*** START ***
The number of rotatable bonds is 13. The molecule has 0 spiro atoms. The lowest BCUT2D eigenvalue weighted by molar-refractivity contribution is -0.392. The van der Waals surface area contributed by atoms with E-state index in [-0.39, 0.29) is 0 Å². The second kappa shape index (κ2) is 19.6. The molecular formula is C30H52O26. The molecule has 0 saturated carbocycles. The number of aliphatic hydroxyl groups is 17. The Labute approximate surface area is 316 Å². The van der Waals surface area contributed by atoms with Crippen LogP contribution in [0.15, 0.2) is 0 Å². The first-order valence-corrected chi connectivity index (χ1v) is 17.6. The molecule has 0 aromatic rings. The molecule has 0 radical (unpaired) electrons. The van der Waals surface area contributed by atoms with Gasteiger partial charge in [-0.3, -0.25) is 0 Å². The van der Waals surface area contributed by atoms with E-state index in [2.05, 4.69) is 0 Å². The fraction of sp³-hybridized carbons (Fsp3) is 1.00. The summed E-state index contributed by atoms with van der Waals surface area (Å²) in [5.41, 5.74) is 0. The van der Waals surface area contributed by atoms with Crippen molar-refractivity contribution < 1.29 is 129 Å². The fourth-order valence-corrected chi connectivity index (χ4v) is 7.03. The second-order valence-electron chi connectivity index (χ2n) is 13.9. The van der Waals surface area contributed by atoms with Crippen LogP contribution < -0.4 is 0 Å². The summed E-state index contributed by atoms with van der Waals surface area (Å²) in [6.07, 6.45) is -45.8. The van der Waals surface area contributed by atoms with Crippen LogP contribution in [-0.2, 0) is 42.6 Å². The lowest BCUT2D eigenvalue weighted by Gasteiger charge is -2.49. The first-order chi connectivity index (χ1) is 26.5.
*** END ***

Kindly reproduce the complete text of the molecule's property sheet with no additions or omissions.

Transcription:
The number of rotatable bonds is 13. The molecule has 0 spiro atoms. The lowest BCUT2D eigenvalue weighted by molar-refractivity contribution is -0.392. The van der Waals surface area contributed by atoms with E-state index in [-0.39, 0.29) is 0 Å². The second kappa shape index (κ2) is 19.6. The molecular formula is C30H52O26. The molecule has 0 saturated carbocycles. The number of aliphatic hydroxyl groups is 17. The Labute approximate surface area is 316 Å². The van der Waals surface area contributed by atoms with Crippen LogP contribution in [0.15, 0.2) is 0 Å². The first-order valence-corrected chi connectivity index (χ1v) is 17.6. The molecule has 0 aromatic rings. The molecule has 0 radical (unpaired) electrons. The van der Waals surface area contributed by atoms with Gasteiger partial charge in [-0.3, -0.25) is 0 Å². The van der Waals surface area contributed by atoms with E-state index in [2.05, 4.69) is 0 Å². The fraction of sp³-hybridized carbons (Fsp3) is 1.00. The summed E-state index contributed by atoms with van der Waals surface area (Å²) in [5.41, 5.74) is 0. The van der Waals surface area contributed by atoms with Crippen molar-refractivity contribution < 1.29 is 129 Å². The fourth-order valence-corrected chi connectivity index (χ4v) is 7.03. The second-order valence-electron chi connectivity index (χ2n) is 13.9. The van der Waals surface area contributed by atoms with Crippen LogP contribution < -0.4 is 0 Å². The summed E-state index contributed by atoms with van der Waals surface area (Å²) in [6.07, 6.45) is -45.8. The van der Waals surface area contributed by atoms with Crippen LogP contribution in [-0.2, 0) is 42.6 Å². The lowest BCUT2D eigenvalue weighted by Gasteiger charge is -2.49. The first-order chi connectivity index (χ1) is 26.5.